You’re a young Israeli Jew, your beloved grandmother has just died and you’re cleaning out her apartment in Tel Aviv. Suddenly, unexpectedly, you come across photos and letter showing that she and your grandfather — German Jewish immigrants to pre-state Palestine — were close friends with a high-ranking SS officer. And not just during the 1930s, but after the war. How do you even start coming to grips with that?
Just when it seems that the genre of the Holocaust film has exhausted every possible angle, along comes something like “The Flat,” with its stranger-than-fiction premise that has been wowing critics and audiences at film festivals from Jerusalem to Tribeca to Berlin.
A brilliantly understated and highly personal film by accomplished Israeli documentary filmmaker Arnon Goldfinger, it is a German film as much as it is Israeli, examining the traumas, secrets and unanswered questions of the second- and third generation, psychic wounds that bind both countries together in uneasy alliance.
A big part of the film’s power stems from the serendipity of its genesis. When Goldfinger’s mother and siblings go to clean out the apartment belonging to Gerda Tuchler, his recently deceased 98-year-old grandmother, Goldfinger takes along his camera to record what he imagines will be an exercise in family nostalgia. And for a while, that’s how it unfolds.
Gerda and her late husband, Kurt, were typical “yekkes,” the patronizing term used for the uptight, overeducated German Jews who never seemed to fit in to Israeli society. As they paw through the couple’s drawers and closets, Goldfinger’s sister and niece giggle and coo at the trappings of a more elegant era —piles of handbags, costume jewelry, elbow-length gloves, high-heeled pumps. They play dress-up, laughing at each other as they wrap fur stoles around their necks and mince across the bedroom floor.
Meanwhile, Goldfinger wanders through the library, his camera panning across the rows of leather-bound books, virtually all in German — his grandmother, like many yekkes, never learned Hebrew well, so when he visited they would converse in English, “the only language we shared,” he notes.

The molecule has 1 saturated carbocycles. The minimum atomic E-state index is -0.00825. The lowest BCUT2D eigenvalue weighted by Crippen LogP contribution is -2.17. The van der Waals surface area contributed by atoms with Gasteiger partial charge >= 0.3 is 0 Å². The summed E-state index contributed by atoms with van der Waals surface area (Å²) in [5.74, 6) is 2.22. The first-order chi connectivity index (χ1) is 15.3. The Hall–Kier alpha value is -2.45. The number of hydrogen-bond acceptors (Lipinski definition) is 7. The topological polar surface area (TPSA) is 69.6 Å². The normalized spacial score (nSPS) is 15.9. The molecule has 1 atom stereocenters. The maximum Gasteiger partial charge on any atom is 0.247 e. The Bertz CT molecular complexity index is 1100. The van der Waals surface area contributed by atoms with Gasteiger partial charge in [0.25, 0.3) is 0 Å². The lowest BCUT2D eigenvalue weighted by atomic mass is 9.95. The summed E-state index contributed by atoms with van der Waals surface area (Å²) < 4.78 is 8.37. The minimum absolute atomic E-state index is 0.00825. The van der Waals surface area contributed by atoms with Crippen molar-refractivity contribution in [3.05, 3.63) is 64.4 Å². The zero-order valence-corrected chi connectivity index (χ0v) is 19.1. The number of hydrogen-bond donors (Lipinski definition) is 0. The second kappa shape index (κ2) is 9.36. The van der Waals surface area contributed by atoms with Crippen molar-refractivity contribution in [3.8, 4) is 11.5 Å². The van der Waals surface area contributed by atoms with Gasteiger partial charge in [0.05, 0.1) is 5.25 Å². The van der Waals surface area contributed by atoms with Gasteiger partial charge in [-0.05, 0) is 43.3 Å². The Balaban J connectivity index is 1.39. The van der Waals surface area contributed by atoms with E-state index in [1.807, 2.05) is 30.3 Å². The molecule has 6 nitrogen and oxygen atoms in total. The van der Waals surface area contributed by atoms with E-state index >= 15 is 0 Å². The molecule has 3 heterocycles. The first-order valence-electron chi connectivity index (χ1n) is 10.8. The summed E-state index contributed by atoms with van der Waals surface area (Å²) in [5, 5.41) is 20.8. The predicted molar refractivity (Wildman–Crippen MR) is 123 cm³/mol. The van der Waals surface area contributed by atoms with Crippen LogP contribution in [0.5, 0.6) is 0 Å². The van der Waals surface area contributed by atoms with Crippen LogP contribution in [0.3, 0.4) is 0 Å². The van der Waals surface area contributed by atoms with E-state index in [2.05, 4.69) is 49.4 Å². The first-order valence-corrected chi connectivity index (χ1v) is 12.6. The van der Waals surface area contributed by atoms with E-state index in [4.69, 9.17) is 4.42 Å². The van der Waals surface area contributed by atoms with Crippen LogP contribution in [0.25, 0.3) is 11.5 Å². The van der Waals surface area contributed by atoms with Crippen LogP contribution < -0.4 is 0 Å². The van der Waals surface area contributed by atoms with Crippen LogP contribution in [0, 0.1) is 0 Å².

Then the first odd newspaper clippings appear, the ones with the swastikas on the upper-right corner. Digging further, the family comes across dog-eared photographs of the Tuchlers sitting in cafes, laughing on boats, and posing in cobblestone plazas with an unknown but clearly European couple. Stacks of letters are found, and the giggling subsides, replaced with a quiet, tentative curiosity.
I won’t give away the entire story, but the twists and turns it takes are excruciating yet fascinating, like pulling a bandage off a still-moist scab, as Goldfinger slowly uncovers his grandparents’ decades-long friendship with Nazi Party member Leopold von Mildenstein — a senior officer in the SS credited with bringing Adolf Eichmann into the Gestapo’s Jewish division.
Determined to bring the truth to light, Goldfinger journeys to Germany to meet von Mildenstein’s daughter, developing a relationship with her that shadows — no, parodies — that of their forebears. But it’s his relationship with his mother, the daughter who claims no knowledge of her parents’ strange alliance, that forms the film’s powerful emotional core.
Throughout, Goldfinger plays the model narrator, his face impassive, his voice relentlessly calm, as if he were performing a scientific experiment rather than uncovering a wildly disturbing chapter of his family’s history. The lack of histrionics gives the film a poignancy it would have lost if its tone were more forced.
This is a film that will have you talking, for quite a while afterward.
“The Flat” screens at 3:50 p.m. Thursday, July 26 at the Castro, 4:25 p.m. July 29 at the Roda, and 4:20 p.m. Aug 2. at CineArts.